Quantcast
Hepatitis C: Symptoms, Diagnosis and Prevention | Payitless.com

Hepatitis C: Symptoms, Diagnosis and Prevention

Category: Archive
Tag: #diseases #hepatitis #wellness #Wellness Diseases Hepatitis Symptoms
Share:

In case of acute hepatitis C infection most of the people are asymptomatic, so they show no signs of infection. Symptoms of hepatitis C usually show up within two weeks, at most six months after exposure to the virus.

Which are Hepatitis C Symptoms?

They resemble you have mild symptoms of the flu: tiredness, muscle pain, joint pain, fever, lack of appetite, stomach pain, itchy skin, dark colored urine and slight jaundice (yellow skin and whites of the eyes). In most cases (70-80%) the evolution of acute hepatitis C into chronic hepatitis C means that, beyond the totally missing symptoms, the virus infection is in progress; in other words, it can last 15 years or more before it is actually diagnosed.

How is Hepatitis C transmitted?

Hepatitis C is only transmissible through the blood, that is when the bloodstream of an infected person comes into contact with that of a healthy person. In most cases, this happens while using needles to inject substances into the bloodstream (drugs or medications). Until 1992, in the United States, blood and organ screening was not standard, so it is believed that the disease was quite widespread in the medical health sector, thanks to blood transfusions or organ transplants. Unlike the common cold, Hepatitis C is not that contagious, therefore it is not possible to be infected through kissing, hugging, sneezing, coughing, holding hands or sharing food, drinks and utensils.

Diagnosis

As recommended by the U.S. Preventive Services Task Force, for all adults between the ages of 18 and 79, screening for hepatitis C is recommended, and especially for those at-risk categories mentioned in our previous Hepatitis C article. If the first phase of screening, carried out through a first blood test, shows that the positivity to the HCV virus, further blood tests are necessary, able to measure the viral load present and identify the genotype of the virus.

Having ascertained the significant presence of the HCV virus in the body, in order to assess the liver damage caused by chronic hepatitis C, doctors resort to even more in-depth tests. Magnetic Resonance Elastography (MRE): This is a less invasive approach than liver biopsy, which combines magnetic resonance technology with patterns formed by sound waves. By bouncing off the liver, the sound waves create a visual map showing the various levels of stiffness; portions of stiff liver tissue indicate the presence of fibrosis due to chronic hepatitis C. Transient Elastography: with a type of minimally invasive ultrasound, vibrations are transmitted to the liver to estimate its rigidity, by measuring the speed of dispersion in the liver tissue. Liver biopsy: This test involves inserting a fine needle through the abdominal wall to remove a small sample of liver tissue for laboratory testing. Blood tests: Series of blood tests can indicate the extent of fibrosis in the liver.

Prevention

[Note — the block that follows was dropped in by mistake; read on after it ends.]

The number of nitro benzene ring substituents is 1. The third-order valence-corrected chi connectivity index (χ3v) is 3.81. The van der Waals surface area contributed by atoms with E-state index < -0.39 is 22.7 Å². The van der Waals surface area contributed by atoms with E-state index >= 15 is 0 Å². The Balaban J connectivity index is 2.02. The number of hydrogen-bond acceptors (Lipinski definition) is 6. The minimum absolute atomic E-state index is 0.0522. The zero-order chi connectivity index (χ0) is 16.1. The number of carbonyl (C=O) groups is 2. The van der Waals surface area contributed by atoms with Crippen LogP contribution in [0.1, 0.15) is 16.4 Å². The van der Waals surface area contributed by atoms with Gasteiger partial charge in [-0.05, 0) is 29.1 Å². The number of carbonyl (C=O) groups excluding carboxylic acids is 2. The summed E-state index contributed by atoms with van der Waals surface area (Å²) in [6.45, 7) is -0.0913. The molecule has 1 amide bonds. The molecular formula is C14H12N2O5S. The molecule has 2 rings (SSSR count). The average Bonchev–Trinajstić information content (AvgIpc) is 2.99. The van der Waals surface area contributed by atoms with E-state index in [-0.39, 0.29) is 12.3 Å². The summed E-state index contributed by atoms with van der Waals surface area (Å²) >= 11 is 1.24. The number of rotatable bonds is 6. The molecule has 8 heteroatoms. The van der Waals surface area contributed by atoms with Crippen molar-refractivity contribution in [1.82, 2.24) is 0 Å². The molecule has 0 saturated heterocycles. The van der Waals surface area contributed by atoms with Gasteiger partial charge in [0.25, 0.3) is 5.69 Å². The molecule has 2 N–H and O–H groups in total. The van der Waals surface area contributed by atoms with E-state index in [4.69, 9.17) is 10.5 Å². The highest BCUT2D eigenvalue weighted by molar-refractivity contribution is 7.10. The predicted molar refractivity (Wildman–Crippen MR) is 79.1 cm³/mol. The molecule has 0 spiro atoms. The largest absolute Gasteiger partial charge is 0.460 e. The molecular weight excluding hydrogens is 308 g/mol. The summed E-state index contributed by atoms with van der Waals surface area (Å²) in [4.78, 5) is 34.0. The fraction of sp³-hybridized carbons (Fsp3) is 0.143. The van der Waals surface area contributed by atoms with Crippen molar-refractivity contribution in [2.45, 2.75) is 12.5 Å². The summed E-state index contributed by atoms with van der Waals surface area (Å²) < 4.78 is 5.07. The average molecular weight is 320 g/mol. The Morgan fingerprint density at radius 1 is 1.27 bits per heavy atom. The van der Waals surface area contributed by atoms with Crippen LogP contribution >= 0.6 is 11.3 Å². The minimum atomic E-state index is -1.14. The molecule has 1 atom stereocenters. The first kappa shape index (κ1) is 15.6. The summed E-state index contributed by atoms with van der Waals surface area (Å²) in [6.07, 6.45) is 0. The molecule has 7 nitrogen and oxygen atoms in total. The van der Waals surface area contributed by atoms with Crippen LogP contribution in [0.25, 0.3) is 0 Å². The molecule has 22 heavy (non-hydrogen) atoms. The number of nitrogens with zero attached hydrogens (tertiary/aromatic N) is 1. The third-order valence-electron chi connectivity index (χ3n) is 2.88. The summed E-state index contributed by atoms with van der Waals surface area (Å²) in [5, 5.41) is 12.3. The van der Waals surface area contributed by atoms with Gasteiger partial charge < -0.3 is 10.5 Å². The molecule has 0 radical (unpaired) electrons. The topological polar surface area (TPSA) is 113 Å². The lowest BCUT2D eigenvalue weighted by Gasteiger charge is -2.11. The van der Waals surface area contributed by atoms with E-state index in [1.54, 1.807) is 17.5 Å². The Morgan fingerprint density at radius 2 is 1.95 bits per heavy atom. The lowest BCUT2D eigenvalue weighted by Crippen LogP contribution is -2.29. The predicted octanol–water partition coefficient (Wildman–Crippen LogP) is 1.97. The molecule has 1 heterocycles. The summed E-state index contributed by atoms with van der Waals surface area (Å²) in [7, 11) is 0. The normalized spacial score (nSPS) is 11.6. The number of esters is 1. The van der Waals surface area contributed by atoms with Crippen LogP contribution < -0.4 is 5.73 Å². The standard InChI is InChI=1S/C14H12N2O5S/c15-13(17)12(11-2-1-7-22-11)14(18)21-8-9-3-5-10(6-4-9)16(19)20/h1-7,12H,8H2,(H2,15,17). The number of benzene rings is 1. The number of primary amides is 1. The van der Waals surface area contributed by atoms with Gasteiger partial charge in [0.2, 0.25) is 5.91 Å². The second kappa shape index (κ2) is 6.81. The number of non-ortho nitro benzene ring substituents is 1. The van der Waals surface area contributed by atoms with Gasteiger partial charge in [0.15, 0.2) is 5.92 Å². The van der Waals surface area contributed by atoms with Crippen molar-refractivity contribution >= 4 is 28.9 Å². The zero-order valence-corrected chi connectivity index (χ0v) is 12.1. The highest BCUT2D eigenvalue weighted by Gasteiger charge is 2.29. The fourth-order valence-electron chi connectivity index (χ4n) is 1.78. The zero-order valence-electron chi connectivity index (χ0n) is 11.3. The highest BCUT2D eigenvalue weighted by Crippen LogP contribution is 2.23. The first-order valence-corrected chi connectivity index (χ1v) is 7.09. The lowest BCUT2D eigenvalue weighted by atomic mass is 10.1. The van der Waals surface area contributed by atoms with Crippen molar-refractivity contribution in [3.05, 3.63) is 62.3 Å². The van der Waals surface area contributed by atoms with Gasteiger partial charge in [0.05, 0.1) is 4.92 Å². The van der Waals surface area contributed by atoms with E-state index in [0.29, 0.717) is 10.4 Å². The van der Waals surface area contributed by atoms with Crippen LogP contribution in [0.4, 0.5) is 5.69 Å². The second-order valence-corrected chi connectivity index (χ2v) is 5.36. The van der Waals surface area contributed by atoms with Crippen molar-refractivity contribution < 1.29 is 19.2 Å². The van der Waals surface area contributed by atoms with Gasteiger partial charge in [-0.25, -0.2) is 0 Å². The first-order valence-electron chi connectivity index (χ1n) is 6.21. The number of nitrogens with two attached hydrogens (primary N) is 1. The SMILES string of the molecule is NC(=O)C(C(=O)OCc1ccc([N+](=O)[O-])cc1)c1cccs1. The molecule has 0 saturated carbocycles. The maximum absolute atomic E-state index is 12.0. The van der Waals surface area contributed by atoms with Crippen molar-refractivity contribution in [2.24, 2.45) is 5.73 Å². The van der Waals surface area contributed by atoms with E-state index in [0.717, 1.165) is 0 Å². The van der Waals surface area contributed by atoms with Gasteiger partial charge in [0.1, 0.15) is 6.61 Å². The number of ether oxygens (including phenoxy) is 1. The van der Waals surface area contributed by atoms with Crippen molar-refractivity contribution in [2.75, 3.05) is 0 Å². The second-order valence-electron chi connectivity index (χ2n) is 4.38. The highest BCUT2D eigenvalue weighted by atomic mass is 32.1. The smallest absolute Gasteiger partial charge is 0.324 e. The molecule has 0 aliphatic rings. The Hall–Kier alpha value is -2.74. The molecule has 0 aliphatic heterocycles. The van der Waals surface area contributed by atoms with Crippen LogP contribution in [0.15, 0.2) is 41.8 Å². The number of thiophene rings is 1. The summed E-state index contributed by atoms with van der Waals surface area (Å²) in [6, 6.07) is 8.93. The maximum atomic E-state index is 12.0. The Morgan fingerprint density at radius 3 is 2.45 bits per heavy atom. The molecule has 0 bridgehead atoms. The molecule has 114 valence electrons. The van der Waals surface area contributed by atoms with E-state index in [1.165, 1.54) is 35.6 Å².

If you are not positive for the HCV virus, reducing the risk of contraction is possible. Here are some practical tips, for particular cases.

If you use drugs by injection, find out about a treatment program and, in the meantime, avoid sharing needles (or other appliances) with third parties (in many cities, there are programs for providing sterile replacement needles). If you are undergoing a piercing or tattoo, check that all the equipment has been properly sterilized. If you are a healthcare professional, just follow the safety precautions:. Wear protective clothing and gloves, properly dispose of contaminated sharp objects. If you have more than one sexual partner or are a man who has sex with other men, use condoms for intercourse.

Published: 11/8/2020From: Matteo Belfiglio

You may also like

Hearing loss: things to know before buying a hearing aid

Choosing a hearing aid isn’t easy, especially if you’ve never used one. They come in different shapes, colors and levels of technology.The first factor in determining which hearing aid to choose is your hearing loss, which could range from very mild to severe. Next, you need to know what you would like it to be… Continue reading Hearing loss: things to know before buying a hearing aid

Small Lymphocytic Lymphoma (SLL): Symptoms and Treatments, Causes and Diagnosis

Small lymphocytic lymphoma (SLL) is a cancer of the immune system. It affects infection-fighting white blood cells called B cells. SLL is a type of non-Hodgkin’s lymphoma, which along with chronic lymphocytic leukemia (CLL) indicates the same type of disease, treated the same way. Whereas in SLL, the cancer cells reside primarily in the lymph… Continue reading Small Lymphocytic Lymphoma (SLL): Symptoms and Treatments, Causes and Diagnosis

Diabetes Type 2: Epidemiology and Prevention

Diabetes Epidemiology Diabetes is a very common disease. New updated data from the new International Diabetes Federation (IDF) Diabetes Atlas show that more than 34 million Americans have diabetes (1 in 10 individuals), of whom approximately 90-95% have type 2 diabetes. In UK the situation is slightly better: with nearly 4 million sufferers, about one… Continue reading Diabetes Type 2: Epidemiology and Prevention

Small Lymphocytic Lymphoma (SLL): Stats, Causes and Diagnosis

Small lymphocytic lymphoma (SLL) is a cancer of the immune system that affects the white blood cells that fight infection, called B cells. SLL is a type of non-Hodgkin’s lymphoma, as is chronic lymphocytic leukemia (CLL). Both cancers are basically the same disease, and are treated in almost the same way. The difference between the… Continue reading Small Lymphocytic Lymphoma (SLL): Stats, Causes and Diagnosis